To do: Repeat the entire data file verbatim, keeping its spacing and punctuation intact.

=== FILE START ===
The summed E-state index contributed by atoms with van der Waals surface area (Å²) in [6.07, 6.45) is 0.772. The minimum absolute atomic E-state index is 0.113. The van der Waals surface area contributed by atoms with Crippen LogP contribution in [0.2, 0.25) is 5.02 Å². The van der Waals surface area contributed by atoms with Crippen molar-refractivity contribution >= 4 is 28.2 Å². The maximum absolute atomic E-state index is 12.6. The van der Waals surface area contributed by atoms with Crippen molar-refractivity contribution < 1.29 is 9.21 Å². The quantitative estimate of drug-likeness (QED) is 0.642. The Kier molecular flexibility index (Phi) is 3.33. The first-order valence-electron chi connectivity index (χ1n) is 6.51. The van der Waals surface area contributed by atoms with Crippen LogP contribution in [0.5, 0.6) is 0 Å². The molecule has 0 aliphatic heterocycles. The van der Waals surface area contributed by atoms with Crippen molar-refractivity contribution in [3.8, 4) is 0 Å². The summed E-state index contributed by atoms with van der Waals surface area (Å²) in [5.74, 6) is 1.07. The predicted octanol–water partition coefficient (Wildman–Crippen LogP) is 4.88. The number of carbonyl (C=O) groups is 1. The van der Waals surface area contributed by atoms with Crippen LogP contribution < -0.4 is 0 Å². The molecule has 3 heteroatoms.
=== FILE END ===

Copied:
The summed E-state index contributed by atoms with van der Waals surface area (Å²) in [6.07, 6.45) is 0.772. The minimum absolute atomic E-state index is 0.113. The van der Waals surface area contributed by atoms with Crippen LogP contribution in [0.2, 0.25) is 5.02 Å². The van der Waals surface area contributed by atoms with Crippen molar-refractivity contribution >= 4 is 28.2 Å². The maximum absolute atomic E-state index is 12.6. The van der Waals surface area contributed by atoms with Crippen molar-refractivity contribution < 1.29 is 9.21 Å². The quantitative estimate of drug-likeness (QED) is 0.642. The Kier molecular flexibility index (Phi) is 3.33. The first-order valence-electron chi connectivity index (χ1n) is 6.51. The van der Waals surface area contributed by atoms with Crippen LogP contribution in [0.5, 0.6) is 0 Å². The molecule has 0 aliphatic heterocycles. The van der Waals surface area contributed by atoms with Crippen molar-refractivity contribution in [3.8, 4) is 0 Å². The summed E-state index contributed by atoms with van der Waals surface area (Å²) in [5.74, 6) is 1.07. The predicted octanol–water partition coefficient (Wildman–Crippen LogP) is 4.88. The number of carbonyl (C=O) groups is 1. The van der Waals surface area contributed by atoms with Crippen LogP contribution < -0.4 is 0 Å². The molecule has 3 heteroatoms.